Contract problem (was: I want big strong hunky boys)

I’m a teacher working for a company that wants to reduce my salary for February. I am a salaried employee, meaning I signed a contract with them stipulating that I get paid a fixed salary every month for the duration of the contract. Obviously, February was a shorter month and I worked fewer hours than previous months, but the contract does not say I have to work a minimum of hours each month. It does stipulate that I have to be available, which I was.

What the company (which I won’t name here (yet)) has decided to do is pay me for February by hour. Of course, this will result in my pay being lower, by about 20%. :bluemad: This is a clear breach of my contract, but for some reason the company thinks they can get away with it.

I’m not about to let this just slip by, but I’m wondering what is the best way to get what I’m owed, without getting fired? And if worst comes to worst, and I am going to get fired, how do I make sure I get everything I’m owed?

If I have to, as the U.K.-nians say, “send the boys 'round,” where can I find some boys?

Are you teaching?
Are you in a big city or a little city?
Can you afford a lawyer?

This is a tough one. In fact, as I recall, a teacher in my old school had to argue for higher pay based on a similar situation. She got it. I don’t know the legal grounds for your claim (someone else needs to post that), but if they can find any way to pay you less, they always will. Why not threaten a walkout? Or just do it? Go to school, announce to your students you can’t teach that day because you didn’t get paid, then leave. Embarrass the school. There are ways to create psychological pressure. Hiring assassins is not recommended, though!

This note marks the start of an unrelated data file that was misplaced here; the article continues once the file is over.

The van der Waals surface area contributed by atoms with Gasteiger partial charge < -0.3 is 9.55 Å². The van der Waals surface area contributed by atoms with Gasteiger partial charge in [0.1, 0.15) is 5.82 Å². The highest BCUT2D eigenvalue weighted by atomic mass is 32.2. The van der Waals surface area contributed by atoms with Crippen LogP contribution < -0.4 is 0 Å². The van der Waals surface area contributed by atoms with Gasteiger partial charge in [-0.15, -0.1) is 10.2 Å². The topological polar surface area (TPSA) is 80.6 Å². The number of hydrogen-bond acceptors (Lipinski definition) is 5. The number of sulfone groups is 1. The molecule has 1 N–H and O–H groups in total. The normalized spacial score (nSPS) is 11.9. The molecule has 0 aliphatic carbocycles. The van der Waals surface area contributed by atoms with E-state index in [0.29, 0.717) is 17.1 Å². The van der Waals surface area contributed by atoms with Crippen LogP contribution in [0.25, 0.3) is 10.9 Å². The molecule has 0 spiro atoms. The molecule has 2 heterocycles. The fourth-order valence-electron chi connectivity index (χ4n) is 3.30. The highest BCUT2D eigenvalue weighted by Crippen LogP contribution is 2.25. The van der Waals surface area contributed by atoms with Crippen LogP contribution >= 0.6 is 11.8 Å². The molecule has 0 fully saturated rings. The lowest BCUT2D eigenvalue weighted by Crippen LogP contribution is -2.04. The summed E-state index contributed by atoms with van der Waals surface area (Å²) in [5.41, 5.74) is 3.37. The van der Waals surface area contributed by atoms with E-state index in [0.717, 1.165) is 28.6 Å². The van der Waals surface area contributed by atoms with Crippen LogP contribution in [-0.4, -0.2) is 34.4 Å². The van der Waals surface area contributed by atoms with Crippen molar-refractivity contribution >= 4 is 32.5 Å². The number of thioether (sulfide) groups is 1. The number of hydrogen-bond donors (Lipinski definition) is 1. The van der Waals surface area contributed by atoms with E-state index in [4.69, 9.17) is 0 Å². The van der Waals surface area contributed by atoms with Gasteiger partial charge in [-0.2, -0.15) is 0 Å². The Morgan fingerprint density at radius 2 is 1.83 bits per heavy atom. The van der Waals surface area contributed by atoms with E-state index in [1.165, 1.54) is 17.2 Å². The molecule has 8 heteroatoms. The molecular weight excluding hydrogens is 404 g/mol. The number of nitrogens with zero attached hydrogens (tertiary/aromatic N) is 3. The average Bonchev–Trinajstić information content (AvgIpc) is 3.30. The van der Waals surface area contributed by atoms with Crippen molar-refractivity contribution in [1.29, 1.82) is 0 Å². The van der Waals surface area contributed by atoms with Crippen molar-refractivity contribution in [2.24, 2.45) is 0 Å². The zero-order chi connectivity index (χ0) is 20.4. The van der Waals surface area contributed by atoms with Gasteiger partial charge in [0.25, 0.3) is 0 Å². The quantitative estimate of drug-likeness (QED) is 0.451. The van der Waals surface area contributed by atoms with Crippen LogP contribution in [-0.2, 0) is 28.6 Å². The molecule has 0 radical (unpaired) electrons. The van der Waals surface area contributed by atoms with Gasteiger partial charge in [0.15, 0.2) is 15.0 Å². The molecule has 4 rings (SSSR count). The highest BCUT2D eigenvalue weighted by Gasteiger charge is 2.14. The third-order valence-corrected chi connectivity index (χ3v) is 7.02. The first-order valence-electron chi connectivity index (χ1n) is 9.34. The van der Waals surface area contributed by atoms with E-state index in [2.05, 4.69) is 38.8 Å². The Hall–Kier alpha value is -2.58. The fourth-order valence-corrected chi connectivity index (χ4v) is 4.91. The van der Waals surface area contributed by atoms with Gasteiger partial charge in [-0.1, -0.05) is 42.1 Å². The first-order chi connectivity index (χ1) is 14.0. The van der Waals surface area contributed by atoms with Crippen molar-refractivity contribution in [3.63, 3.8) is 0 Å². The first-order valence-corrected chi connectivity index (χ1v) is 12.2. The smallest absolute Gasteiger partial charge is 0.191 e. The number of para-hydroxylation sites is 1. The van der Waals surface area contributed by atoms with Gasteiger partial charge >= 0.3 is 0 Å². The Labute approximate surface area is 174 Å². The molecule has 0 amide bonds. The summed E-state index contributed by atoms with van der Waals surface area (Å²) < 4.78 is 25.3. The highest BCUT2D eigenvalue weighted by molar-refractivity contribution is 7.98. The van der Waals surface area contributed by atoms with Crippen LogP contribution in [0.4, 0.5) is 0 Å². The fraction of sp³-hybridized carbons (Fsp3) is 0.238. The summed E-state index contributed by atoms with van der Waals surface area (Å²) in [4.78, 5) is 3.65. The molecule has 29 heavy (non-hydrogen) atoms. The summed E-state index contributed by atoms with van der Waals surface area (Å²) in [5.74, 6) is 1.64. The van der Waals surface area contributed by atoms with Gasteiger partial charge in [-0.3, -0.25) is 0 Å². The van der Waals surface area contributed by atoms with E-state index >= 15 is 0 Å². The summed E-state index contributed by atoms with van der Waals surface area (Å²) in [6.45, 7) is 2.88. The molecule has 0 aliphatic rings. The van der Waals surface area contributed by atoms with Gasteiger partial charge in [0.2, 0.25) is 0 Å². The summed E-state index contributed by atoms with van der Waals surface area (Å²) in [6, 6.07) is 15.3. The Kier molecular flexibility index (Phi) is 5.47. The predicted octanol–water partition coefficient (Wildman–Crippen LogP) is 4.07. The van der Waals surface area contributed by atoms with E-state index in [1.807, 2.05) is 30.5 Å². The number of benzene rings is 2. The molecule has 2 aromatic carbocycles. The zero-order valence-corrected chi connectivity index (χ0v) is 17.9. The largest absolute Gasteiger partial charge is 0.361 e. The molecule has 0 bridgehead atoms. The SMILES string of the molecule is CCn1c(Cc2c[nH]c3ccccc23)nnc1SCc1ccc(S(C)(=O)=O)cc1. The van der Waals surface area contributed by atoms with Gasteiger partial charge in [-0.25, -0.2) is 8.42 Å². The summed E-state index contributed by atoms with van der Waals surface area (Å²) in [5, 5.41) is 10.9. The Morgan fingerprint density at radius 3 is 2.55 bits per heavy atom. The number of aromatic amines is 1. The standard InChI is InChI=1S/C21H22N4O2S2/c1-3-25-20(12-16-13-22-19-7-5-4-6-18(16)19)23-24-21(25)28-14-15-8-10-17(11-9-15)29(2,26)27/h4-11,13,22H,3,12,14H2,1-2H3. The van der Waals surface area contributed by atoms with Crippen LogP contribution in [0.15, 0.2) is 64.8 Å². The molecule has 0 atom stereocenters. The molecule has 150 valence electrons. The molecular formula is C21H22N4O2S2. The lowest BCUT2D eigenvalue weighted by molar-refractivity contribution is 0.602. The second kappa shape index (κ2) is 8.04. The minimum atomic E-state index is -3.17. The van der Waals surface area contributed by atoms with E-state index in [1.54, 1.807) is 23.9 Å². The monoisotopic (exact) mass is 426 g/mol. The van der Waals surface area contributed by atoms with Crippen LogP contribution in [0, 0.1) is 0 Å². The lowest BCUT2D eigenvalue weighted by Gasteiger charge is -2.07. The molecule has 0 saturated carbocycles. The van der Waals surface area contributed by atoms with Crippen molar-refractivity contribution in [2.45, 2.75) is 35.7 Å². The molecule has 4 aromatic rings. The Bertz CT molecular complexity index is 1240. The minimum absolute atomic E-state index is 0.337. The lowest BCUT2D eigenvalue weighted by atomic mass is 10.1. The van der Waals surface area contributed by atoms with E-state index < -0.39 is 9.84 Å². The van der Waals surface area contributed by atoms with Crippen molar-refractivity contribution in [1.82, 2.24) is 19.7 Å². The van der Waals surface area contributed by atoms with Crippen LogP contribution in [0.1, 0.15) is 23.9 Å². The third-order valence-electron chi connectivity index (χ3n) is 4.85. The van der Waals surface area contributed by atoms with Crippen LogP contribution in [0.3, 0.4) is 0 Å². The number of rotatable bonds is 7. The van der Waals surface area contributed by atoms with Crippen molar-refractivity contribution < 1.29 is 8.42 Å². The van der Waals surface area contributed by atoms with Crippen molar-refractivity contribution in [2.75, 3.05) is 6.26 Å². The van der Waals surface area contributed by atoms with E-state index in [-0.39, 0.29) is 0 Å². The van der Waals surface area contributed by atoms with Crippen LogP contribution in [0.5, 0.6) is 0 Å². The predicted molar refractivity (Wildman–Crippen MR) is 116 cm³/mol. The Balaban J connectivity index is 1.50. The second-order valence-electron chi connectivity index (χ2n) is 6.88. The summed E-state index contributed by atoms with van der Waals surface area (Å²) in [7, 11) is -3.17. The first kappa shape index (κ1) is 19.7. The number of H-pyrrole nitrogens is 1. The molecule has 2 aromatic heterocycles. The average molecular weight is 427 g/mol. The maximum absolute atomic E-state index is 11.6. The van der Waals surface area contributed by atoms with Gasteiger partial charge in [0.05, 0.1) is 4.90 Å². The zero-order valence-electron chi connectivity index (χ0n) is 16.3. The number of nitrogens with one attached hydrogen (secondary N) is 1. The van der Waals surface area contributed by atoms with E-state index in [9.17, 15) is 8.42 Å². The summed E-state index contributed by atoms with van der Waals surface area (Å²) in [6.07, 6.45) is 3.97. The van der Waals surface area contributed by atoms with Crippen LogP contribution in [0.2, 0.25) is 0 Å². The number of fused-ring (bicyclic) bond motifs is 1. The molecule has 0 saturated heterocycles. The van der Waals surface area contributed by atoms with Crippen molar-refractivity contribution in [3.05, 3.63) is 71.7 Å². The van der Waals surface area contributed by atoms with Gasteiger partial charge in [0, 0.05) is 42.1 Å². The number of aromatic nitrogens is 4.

Remember, you are waiguoren, they are locals. If you make the mistake of “bringing round the boys”, remember - they’ve probably got their own boys, and bigger than yours. Never try to fight a Taiwanese on their own turf that way. They have home advantage, as we say in American sports talk.

Do you have an English contract and a Chinese contract. If so, what does the Chinese contract say, it’s the only one that counts here.???

I’m employed by this company (basically an agent), and the location of my work is a high school in Xinzhuang (across the river from Panchiao). My gripes are about the company, not the high school.

Well, I just got off the phone with the superviser, who said I will get my regular salary after all.

But…in exchange for me “being kinda unfair,” he’s threatening to pile more hours on me in the future “if he feels like it,” so that I teach 100 hours a month (the amount exceeding which they’d have to pay me overtime). The worst result would be him making me do half-hour increments at lessons scattered all over northern Taiwan county on Saturdays.

So now that they’ve gone back to the contract, I suppose it’ll come down to how much tolerance I have for a few more hours a month. We’ll see.

But I also have some doubts about the legality of my contract, or some sections of it. Is there anyone in the Forumosa community who is well-versed on the requirements for contracts for foreign English teachers who might be willing to look at my contract (it’s in English)?